address: "localhost:55678"

    address: "localhost:9411"

    jaeger-thrift-tchannel-port: 14267
    jaeger_thrift_http-port: 14268

        - job_name: 'caching_cluster'
          scrape_interval: 5s
            - targets: ['localhost:8889']


An exporter is how you send data to one or more backends/destinations. One or more exporters can be configured. By default, no exporters are configured on the OpenTelemetry Collector.

A basic example of all available exporters is provided below. For detailed exporter configuration, please see the exporter

    headers: {"X-test-header": "test-header"}
    compression: "gzip"
    cert_pem_file: "server-ca-public.pem" # optional to enable TLS
    endpoint: "localhost:55678"
    reconnection_delay: 2s

    collector_endpoint: "http://localhost:14268/api/traces"

    endpoint: "http://localhost:9411/api/v2/spans"


Pipelines can be of two types:

  • metrics: collects and processes metrics data.
  • traces: collects and processes trace data.

A pipeline consists of a set of receivers, processors, and exporters. Each receiver/processor/exporter must be specified in the configuration to be included in a pipeline and each receiver/processor/exporter can be used in more than one pipeline.

Note: For processor(s) referenced in multiple pipelines, each pipeline will get a separate instance of that processor(s). This is in contrast to receiver(s)/exporter(s) referenced in multiple pipelines, one instance of a receiver/exporter is reference by all the pipelines.

The following is an example pipeline configuration. For more information, refer to pipeline documentation

    receivers: [examplereceiver]
    processors: [exampleprocessor]
    exporters: [exampleexporter]


zPages is provided for monitoring running by default on port 55679. These routes below contain the various diagnostic resources:

Resource Route
RPC stats /debug/rpcz
Trace information /debug/tracez

The zPages configuration can be updated in the config.yaml file with fields:

  • disabled: if set to true, won't run zPages
  • port: by default is 55679, otherwise should be set to a value between 0 an 65535

For example:

    port: 8888 # To override the port from 55679 to 8888

To disable zPages, you can use disabled like this:

    disabled: true

Global Attributes

TODO Remove this once processors have been documented since that handles these features now.

The OpenTelemetry Collector also takes some global configurations that modify its behavior for all receivers / exporters. This configuration is typically applied on the Collector, but could also be added to the Agent.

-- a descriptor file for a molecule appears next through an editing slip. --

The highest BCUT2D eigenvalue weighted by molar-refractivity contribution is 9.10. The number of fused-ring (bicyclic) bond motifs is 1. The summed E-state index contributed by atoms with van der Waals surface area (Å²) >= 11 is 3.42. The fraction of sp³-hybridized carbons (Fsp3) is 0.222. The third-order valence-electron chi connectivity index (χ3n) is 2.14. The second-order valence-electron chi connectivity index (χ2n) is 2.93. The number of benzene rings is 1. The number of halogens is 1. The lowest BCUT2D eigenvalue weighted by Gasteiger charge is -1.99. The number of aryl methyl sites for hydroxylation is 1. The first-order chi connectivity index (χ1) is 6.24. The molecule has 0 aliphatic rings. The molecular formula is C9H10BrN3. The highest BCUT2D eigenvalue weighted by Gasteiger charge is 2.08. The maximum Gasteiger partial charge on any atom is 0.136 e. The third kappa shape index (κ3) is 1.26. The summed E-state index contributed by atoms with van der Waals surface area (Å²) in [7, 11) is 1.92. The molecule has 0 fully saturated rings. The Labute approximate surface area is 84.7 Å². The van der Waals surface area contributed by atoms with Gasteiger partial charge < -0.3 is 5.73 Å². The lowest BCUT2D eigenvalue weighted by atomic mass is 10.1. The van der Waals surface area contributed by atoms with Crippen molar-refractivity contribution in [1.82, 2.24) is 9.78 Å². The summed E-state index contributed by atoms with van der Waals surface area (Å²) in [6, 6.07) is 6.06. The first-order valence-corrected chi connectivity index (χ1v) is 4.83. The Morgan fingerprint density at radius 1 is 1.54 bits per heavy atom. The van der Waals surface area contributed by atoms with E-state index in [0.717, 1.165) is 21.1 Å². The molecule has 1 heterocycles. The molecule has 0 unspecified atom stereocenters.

1. Add Attributes to all spans passing through this collector. These additional attributes can be configured to either overwrite existing keys if they already exist on the span, or respect the original values.
  2. The key of each attribute can also be mapped to different strings using the key-mapping configuration. The key matching is case sensitive.

An example using these configurations of this is provided below.

    overwrite: true
      # values are key value pairs where the value can be an int, float, bool, or string
      some_string: "hello world"
      some_int: 1234
      some_float: 3.14159
      some_bool: false
      # key-mapping is used to replace the attribute key with different keys
      - key: servertracer.http.responsecode
        replacement: http.status_code
      - key:  servertracer.http.responsephrase
        replacement: http.message
        overwrite: true # replace attribute key even if the replacement string is already a key on the span attributes
        keep: true # keep the attribute with the original key


Sampling can also be configured on the OpenTelemetry Collector. Both head-based and tail-based sampling are supported. Either the Agent or the Collector may enable head-based sampling. Tail sampling must be configured on the Collector as it requires all spans for a given trace to make a sampling decision.

Head-based Example

  # mode indicates if the sampling is head or tail based. For probabilistic the mode is head-based.
  mode: head
    # section below defines a probabilistic trace sampler based on hashing the trace ID associated to